Growth at Attractive Prices: Follow Blue Ridge Picks

Laura is a member of The Motley Fool Blog Network -- entries represent the personal opinion of the blogger and are not formally edited.

In this article I analyze John Griffin’s Blue Ridge Capital. Mr. Griffin’s investment method is long/short, with a long bias. The long positions are usually in large cap and high performance stocks, while the shorts tend to be in lesser known entities with fundamental problems. The fund’s investment decisions are based on bottom-up in-depth research of the fundamentals to determine the long term perspectives of each individual company, with some consideration given to the general prevailing environment.

Gilead: Top Biotech Pick

Blue Ridge started a material position in Gilead Sciences (NASDAQ: GILD) in Q4 2011 and has increased that position every quarter. In fact the average cost of GILD is around $23 per share.

Gilead has a strong success with a one-a-day HIV pill and is poised to repeat that success with Sofosbuvir, a new treatment for hepatitis C that has a higher cure rate with less toxicity than Interferon, the normal treatment for these kind of desease.

I think that Gilead is going to be unrivaled in terms of EPS growth and earnings because the market for Hepatitis C in the US is huge at $10 billion, with 4 million people infected. Kris Jenner, manager of T.Rowe Price Health Sciences projects that GILD top line could grow at a CAGR of 17% through 2016 with EPS around 25% per year.

Gilead's operating and profitability metrics are outstanding:

  • Operating Margin of 45%: GILD's Operating margin (%) is ranked higher than 95% of the 173 Companies in the Biotechnology industry.
  • ROE of 41%: Higher than 95% of the companies in the Industry
  • EBITDA growth of 15%
  • 3 Year Annual EPS Growth of 14%

In terms of valuation, Gilead does not seem expensive: the stock is trading at a Forward P/E of 16x which is in the low end of its historical P/E band. The stock should trade at a P/E of 25x and a P/FCF of 25x which could translate into a price target of $65.

An emerging market bank jewel

Blue Ridge seems to be bullish on Banco Santander´s Mexican Division Banco Santander Mexico (NYSE: BSMX). The fund allocated 3.1% of its portfolio in this stock at an average cost of $15.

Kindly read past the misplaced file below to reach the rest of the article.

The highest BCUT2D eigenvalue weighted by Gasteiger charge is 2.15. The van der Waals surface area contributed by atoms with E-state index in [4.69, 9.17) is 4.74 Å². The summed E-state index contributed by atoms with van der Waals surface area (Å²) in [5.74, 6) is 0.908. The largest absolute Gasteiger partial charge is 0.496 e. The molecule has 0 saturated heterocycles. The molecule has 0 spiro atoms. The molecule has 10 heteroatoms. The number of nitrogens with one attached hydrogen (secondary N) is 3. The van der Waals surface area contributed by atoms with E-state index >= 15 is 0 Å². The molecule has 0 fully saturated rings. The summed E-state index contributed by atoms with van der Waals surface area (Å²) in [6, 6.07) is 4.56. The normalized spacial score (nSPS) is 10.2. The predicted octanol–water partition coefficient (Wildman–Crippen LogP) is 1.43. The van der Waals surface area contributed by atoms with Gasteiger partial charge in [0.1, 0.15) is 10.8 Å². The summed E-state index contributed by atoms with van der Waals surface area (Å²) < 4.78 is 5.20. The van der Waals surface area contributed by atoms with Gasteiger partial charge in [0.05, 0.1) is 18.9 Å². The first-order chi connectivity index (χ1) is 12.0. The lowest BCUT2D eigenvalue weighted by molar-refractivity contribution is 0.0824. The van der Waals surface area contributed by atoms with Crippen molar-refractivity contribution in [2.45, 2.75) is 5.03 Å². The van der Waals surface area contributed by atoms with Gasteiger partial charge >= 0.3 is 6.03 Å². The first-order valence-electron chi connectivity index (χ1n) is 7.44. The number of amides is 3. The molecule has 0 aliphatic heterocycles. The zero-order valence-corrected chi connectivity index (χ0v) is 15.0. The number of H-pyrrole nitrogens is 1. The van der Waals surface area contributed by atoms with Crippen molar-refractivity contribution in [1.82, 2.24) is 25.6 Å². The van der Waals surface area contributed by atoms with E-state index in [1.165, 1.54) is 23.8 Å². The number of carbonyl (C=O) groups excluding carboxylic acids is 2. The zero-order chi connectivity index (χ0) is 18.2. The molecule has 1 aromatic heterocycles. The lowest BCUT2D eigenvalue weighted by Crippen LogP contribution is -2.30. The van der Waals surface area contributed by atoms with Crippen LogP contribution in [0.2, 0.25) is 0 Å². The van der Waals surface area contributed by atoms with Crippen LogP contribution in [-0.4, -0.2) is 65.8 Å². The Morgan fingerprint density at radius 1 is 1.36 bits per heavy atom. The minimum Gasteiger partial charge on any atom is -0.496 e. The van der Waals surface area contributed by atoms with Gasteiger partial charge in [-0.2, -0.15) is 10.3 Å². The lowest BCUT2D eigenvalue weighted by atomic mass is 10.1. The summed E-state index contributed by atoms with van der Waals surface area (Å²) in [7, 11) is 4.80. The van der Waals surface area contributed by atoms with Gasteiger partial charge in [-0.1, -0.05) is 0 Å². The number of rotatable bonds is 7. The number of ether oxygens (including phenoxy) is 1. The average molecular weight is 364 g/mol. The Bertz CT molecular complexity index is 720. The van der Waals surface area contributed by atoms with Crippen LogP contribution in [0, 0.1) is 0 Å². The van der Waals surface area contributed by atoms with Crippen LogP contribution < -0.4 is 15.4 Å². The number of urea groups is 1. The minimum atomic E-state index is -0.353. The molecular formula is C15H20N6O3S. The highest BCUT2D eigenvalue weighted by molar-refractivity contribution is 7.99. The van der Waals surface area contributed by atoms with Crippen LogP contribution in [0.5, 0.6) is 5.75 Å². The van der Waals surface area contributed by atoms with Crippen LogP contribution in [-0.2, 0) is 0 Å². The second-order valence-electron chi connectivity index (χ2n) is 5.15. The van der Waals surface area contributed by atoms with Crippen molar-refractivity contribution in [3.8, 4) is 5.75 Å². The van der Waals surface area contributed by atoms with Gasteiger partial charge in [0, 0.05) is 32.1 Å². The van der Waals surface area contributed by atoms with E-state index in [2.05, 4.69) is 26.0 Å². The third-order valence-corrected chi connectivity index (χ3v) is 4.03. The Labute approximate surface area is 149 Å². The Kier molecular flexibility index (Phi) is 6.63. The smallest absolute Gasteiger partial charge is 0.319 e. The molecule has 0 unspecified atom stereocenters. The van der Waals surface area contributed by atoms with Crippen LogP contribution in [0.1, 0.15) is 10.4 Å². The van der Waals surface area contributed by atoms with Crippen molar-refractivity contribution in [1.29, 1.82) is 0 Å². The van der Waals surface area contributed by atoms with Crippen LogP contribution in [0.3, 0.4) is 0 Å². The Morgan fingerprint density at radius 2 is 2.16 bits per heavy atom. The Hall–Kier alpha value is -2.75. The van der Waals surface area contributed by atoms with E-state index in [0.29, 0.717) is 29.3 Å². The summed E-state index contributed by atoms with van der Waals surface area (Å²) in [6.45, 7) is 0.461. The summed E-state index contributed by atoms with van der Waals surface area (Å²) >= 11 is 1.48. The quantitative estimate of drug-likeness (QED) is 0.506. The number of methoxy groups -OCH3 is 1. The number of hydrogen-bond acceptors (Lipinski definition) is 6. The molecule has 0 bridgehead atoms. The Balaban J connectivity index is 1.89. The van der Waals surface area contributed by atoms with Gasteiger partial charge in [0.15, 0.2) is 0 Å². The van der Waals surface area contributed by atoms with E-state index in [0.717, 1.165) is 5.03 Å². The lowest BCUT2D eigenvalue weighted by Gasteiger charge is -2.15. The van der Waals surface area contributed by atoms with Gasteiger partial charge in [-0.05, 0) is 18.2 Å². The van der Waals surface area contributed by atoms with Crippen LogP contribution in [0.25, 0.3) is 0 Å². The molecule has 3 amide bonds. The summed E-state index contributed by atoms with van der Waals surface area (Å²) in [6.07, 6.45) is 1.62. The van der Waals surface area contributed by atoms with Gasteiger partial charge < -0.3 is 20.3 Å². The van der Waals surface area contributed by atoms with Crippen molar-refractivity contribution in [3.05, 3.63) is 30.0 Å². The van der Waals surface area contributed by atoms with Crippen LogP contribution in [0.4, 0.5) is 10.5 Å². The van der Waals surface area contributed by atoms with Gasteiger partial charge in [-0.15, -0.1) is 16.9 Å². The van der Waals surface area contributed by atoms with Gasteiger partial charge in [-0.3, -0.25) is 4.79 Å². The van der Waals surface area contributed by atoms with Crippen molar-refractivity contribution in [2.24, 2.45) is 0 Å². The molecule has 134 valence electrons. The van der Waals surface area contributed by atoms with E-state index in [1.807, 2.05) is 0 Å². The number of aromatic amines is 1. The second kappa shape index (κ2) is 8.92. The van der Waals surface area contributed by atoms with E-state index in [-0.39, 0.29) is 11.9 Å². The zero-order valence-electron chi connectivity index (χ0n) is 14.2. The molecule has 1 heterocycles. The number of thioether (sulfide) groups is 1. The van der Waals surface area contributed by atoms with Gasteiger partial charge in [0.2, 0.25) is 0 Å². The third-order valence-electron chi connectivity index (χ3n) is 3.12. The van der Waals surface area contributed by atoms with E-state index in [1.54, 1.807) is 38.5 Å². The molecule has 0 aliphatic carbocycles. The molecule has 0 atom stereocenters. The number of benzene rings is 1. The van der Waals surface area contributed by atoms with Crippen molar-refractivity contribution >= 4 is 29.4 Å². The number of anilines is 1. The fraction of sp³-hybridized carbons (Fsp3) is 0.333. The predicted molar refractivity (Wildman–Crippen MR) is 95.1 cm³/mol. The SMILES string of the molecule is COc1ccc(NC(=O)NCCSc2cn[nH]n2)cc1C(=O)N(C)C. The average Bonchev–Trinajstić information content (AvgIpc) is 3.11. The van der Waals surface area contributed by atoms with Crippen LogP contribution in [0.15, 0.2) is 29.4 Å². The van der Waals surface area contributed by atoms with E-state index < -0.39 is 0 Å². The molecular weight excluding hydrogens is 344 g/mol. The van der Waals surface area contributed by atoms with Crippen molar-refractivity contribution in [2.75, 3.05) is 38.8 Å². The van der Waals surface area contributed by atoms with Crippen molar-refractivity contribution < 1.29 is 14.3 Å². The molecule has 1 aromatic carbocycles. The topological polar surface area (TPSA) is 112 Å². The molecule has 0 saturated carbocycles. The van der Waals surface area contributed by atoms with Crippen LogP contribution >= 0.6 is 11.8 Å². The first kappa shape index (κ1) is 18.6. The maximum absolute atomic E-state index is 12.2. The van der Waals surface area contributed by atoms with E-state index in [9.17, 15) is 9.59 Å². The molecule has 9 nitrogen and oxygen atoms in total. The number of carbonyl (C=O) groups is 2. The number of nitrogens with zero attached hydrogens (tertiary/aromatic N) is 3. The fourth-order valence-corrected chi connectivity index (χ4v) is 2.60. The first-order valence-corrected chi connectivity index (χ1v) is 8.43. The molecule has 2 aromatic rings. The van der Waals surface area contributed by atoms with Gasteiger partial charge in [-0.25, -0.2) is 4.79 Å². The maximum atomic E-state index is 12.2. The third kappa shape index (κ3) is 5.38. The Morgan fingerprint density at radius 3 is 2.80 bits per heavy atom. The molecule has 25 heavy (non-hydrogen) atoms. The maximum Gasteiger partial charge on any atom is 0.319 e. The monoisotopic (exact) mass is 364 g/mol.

Santander Mexico has a strong 2.5% Return on Assets (compared to Industry Median 0.8%) and a trailing P/E of just 11x. The bank has been growing earnings at a 15% rate in the past 3 years combined with a strong balance sheet (Tier 1 Capital Ratio of 14%).

Santander is a massively well-capitalized bank operating in a nascent market for financial services. The private debt-to-GDP ratio is about 50% lower than it is in Brazil and many Mexicans still lack mortgages. The bank can still generate an average 12% EPS growth for the foreseeable future considering it is one of five banks that control ¾ of the market.

The bank is currently balancing robust growth with strong asset quality and operational efficiency. In the last reported quarter, Net interest income (NIM) expanded 13% year-on-year and net commissions and fees grew 34%. Performance in key business segments was strong in 2012, with year-on-year increases of 21% in consumer loans, 30% in credit cards, and 77% in loans to small and medium enterprises ("SMEs").

What I liked from BSMX is that the bank achieved growth while maintaining a strong focus on prudent risk management - reflected in controlled NPL ratios and a stable cost of risk.  Soros Fund Management seems to agree with Blue Ridge: both initiated positions at this leading emerging bank franchise.

The retail stock that hedge funds are buying

Blue Ridge and other prominent fundamental agreed on one US retail pick: Dollar Tree (NASDAQ: DLTR). Managers Steve Mandel, John Keeley, Ray Dalio, Joel Greenblatt and Julian Robertson, among others bought DLTR last quarter at an average price of $41.

I think that the company’s Q3 results show that the concept of dollar stores still generates outstanding growth: sales increased 7.8% to $1.72 billion, driven principally by increases in traffic and earnings increased 18.6%. Operating margin increased by 40 basis points to 10.7%, the highest this quarter operating margin in the history of Dollar Tree.

Over the next several years, it’s likely that consumers demand for value will continue to grow and intensify and  Dollar Tree is uniquely positioned to take advantage of this trend. The company just entered to the huge Canadian market (Canadian market can support up to a 1,000 Dollar Tree stores according to management estimations). In addition, the company can potentially grow to 7,000 stores in the United States, plus additional growth in the recently introduced Deal$ format.

The stock is cheap at 16.7x earnings considering it is trading in the low end of its valuation range (DLTR traded between 17.5x and 25x from 2008 to 2012).Dollar Tree has delivered impressive earnings over the past 10 years, with EPS numbers increasing every year over the past 10 years. EPS had grown at 16.46% annually over the past 9 years and 26.72% annually over the past 5 years, which is outstanding in the low growth environment of the current US economic scenario. Dollar Tree is a great stock for the long term oriented investor at current prices.

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